Of course, at least a few of the general coming-out tropes had to come into play at some point, so we saw Mac suddenly feeling a desire to reaffirm his heterosexuality and going off to have Really Good Sex with Rachael, and then completely denying all knowledge of the kiss the next day. But there was still something very interesting about the way the show handled this: after some typically persistent questioning from Rachael who, thanks to the intervention of A-Rab, doesn’t entirely believe Mac’s “nothing at all happened” story, an increasingly anxious Mac tells her that it was actually Barry who came onto him – and of course everyone at the camp finds this version of events far more believable, because Mac’s the studly jock and Barry’s the stoner weirdo (who also happens, conveniently, to have accidentally dyed his clothes pink). Again, the show gets a lot of credit for not having Barry react angrily to the accusations – even after a fair bit of harassment from a visiting rival camp over the rumours, it’s the hostility that’s annoying Barry more than anything else. As he says to his girlfriend Kimberley (who, again to the show’s credit, isn’t remotely bothered by the rumours): “I don’t give a shit whether they think I’m gay or not; it’s the fact that they’re using it to attack me.” That, I think, is probably the most progressive and brilliant thing that the episode does: it never suggests that homosexuality is a problem, but it makes it very clear that homophobia is.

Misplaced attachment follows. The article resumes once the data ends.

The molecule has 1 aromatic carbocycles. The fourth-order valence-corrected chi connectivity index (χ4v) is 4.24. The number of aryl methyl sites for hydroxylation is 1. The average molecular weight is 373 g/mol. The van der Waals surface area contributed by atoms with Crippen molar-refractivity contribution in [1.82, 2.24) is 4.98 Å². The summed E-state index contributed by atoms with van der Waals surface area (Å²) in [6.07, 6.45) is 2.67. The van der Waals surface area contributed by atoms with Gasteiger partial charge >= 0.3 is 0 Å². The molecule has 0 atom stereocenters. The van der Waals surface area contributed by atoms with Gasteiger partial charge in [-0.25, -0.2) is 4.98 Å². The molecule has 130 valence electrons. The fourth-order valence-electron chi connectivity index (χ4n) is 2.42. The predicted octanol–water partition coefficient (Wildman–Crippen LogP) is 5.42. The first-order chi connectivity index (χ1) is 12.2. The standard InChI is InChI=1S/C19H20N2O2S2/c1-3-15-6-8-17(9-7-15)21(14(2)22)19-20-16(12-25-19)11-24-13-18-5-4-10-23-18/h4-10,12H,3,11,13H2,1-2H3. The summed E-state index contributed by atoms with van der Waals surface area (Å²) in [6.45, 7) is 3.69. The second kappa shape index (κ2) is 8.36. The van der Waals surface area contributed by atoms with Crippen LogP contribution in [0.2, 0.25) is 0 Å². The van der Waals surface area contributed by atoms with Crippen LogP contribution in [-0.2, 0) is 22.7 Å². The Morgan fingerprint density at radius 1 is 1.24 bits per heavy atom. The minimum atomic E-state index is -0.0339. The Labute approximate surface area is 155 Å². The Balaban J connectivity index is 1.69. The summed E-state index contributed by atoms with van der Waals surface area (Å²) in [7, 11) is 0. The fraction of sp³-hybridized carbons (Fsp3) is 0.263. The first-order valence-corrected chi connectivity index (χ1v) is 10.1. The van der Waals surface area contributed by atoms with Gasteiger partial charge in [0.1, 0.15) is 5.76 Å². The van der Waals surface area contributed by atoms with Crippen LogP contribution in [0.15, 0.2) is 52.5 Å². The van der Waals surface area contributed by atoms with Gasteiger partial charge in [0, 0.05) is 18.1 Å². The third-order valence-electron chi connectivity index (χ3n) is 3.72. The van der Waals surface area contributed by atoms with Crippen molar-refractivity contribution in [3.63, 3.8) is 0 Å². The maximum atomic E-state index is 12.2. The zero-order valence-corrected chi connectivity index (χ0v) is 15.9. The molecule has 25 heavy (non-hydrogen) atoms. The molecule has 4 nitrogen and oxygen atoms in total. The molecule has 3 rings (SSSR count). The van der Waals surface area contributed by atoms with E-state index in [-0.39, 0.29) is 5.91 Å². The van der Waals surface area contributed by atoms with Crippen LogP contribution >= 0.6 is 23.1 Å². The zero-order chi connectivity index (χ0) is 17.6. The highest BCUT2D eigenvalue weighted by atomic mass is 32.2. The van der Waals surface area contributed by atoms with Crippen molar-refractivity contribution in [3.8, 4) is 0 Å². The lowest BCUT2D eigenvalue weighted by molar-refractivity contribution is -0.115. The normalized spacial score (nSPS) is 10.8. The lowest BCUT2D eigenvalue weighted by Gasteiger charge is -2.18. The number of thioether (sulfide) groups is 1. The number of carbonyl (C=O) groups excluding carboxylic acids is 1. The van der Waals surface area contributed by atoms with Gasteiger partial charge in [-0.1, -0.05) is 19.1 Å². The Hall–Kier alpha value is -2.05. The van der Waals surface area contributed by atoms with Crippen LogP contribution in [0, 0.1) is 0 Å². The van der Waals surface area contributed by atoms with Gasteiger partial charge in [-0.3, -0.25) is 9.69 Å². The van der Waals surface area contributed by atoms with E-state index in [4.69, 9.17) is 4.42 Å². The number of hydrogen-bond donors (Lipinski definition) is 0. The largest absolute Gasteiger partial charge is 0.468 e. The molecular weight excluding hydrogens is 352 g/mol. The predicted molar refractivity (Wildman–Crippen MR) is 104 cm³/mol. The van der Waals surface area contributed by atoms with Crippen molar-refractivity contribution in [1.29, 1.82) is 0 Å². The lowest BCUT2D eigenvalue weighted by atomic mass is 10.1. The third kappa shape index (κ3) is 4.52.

It’s actually a very good episode for Barry, who comes to Mac’s defence on numerous occasions despite Mac attempting to frame him for instigating the kiss. He senses that something’s wrong with Mac, and initially assumes that he’s just annoyed that people are taking a silly stoned kiss as something serious – but when Mac’s reaction indicates that it was indeed something serious, he goes out of his way to help, even attempting to publicly out himself at the basketball game to get people to leave Mac alone. There’s also an interesting subversion of one well-used conceit here: to prove that the kiss didn’t mean anything, Barry kisses Mac again – and they’re being filmed by some of the kids from the bunk when it happened. Given that we’ve already established there’s a large screen at the basketball game being used to blow up the action and make it all look more exciting, it’s easy to jump to the conclusion that the kids will either accidentally or deliberately air the kiss on the screen to force the issue out into the open. In fact, the opposite happens: realising that they were caught on camera, Barry attempts to play the footage on the screen to prove that it was entirely innocent, but the camera has the wrong tape (/memory card or whatever) in it so it’s not available. It’s only a little thing, but it really impressed me how this episode flirted with our expectations only to deliberately lead us in the wrong direction.